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Partnership and Conservation on Tetiaroa Atoll

The Tetiaroa Society, Island Conservation, and partners evaluate and implement the restoration of Tetiaroa Atoll to restore native habitat.

Tetiaroa Atoll, French Polynesia, is famous for its luxury resort inspired by Marlon Brando, who purchased Tetiaroa’s islets after filming Mutiny on the Bounty in Tahiti.

However, these islands are also home to important native wildlife. The atoll is rich in biodiversity and is the most important seabird nesting site in the Leeward Society Islands.

For decades now, Tetiaroa’s islets hosted multiple invasive species including two species of rats, insects, and plants. In an effort to restore the atoll and prevent the spread of invasive rats to more islands, conservationists from around the world came together to find the most effective means of saving native wildlife.

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Pair of Atoll Fruit Doves on Acteon and Gambier Island groups. Credit: Marie-Helene Burle/Island Conservation

In 2017, the Tetiaroa Society, Island Conservation, the University of Auckland, and the Royal Society for the Protection of Birds (RSPB) led by Dr. Araceli Samaniego began studying key islands including Reiono and Rimatuu to determine the best strategy for restoring Tetiaroa and removing invasive rats. Tetiaroa Atoll serves as a natural laboratory for conservation research that could benefit restoration efforts on other tropical atolls.

In 2018, after studies found the removal of invasive rats is feasible and will overwhelmingly benefit native wildlife, the first phase of the project was put into place. Informed by similar projects around the world including the restoration of Palmyra Atoll, the partners implemented the removal of invasive rats from Motu Reiono.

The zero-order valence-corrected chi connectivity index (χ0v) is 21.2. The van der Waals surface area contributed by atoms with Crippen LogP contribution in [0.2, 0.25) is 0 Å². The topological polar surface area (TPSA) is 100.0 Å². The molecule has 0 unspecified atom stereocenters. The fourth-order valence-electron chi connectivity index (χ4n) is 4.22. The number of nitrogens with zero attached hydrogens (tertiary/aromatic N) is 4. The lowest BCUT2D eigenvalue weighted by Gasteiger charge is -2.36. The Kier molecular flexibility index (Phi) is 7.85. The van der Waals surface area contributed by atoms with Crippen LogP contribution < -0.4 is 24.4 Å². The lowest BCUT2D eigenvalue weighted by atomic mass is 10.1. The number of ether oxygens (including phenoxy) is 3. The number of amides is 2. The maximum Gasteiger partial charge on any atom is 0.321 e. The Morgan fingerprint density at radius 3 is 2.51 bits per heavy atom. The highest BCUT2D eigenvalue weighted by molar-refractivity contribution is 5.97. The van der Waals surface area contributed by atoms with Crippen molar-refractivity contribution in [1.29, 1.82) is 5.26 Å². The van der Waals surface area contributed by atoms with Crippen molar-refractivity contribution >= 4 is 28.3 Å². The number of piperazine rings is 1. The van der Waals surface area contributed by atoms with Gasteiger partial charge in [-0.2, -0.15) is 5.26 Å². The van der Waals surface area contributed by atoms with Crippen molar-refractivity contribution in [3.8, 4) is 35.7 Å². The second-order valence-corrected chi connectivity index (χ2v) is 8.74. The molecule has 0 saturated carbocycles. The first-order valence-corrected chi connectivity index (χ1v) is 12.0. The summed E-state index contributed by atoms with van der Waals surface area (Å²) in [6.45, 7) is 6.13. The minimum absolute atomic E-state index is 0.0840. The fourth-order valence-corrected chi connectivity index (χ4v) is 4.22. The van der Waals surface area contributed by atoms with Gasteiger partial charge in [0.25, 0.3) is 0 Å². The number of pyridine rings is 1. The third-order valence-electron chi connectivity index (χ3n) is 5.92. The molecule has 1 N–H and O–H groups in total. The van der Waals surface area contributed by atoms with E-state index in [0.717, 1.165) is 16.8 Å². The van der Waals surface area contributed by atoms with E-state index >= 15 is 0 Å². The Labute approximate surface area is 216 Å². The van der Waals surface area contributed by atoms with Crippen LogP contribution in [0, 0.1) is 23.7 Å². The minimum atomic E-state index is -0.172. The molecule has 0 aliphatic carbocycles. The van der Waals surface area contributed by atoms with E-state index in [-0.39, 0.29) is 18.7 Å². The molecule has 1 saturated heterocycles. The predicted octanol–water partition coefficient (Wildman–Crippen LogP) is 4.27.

Although an official declaration of success will have to wait at least a year, this is a positive sign for native plants and animals.

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An underwater view of Palmyra Atoll’s thriving coral reef ecosystem. Credit: Andrew Wright

The restoration of the atoll is set to benefit the locally threatened birds, prevent the further spread of invasive species, and could lead to the translocation of other native wildlife currently facing population declines in the region.

Conservationists are also hopeful that the removal of rats will have cascading ecological benefits including thriving coral reefs such as been recorded surrounding the Chagos Archipelago. The partners hope that one day Tetiaroa Atoll’s habitat is protected and thriving free from the threat of invasive species.

This project was possible with support from the National Fish and Wildlife Foundations and other donors.

Featured photo: Aerial view of Marlon Brando’s island in the Tetiaroa Atoll. Credit: Pierre Lesage

About Emily Heber

Emily is a recent graduate from UC Santa Barbara with a BS in Zoology. As a student, she discovered that she had a passion for the conservation of endangered species and their ecosystems. Her background in informal education has allowed her the opportunity to share her passion for animals with others, something she seeks to continue doing while working with the communication team. In her spare time, Emily enjoys exploring the amazing hiking trails found in Santa Cruz and tries to SCUBA dive whenever possible. Emily is excited to join the Island Conservation team and to help share the amazing work that is being done here.

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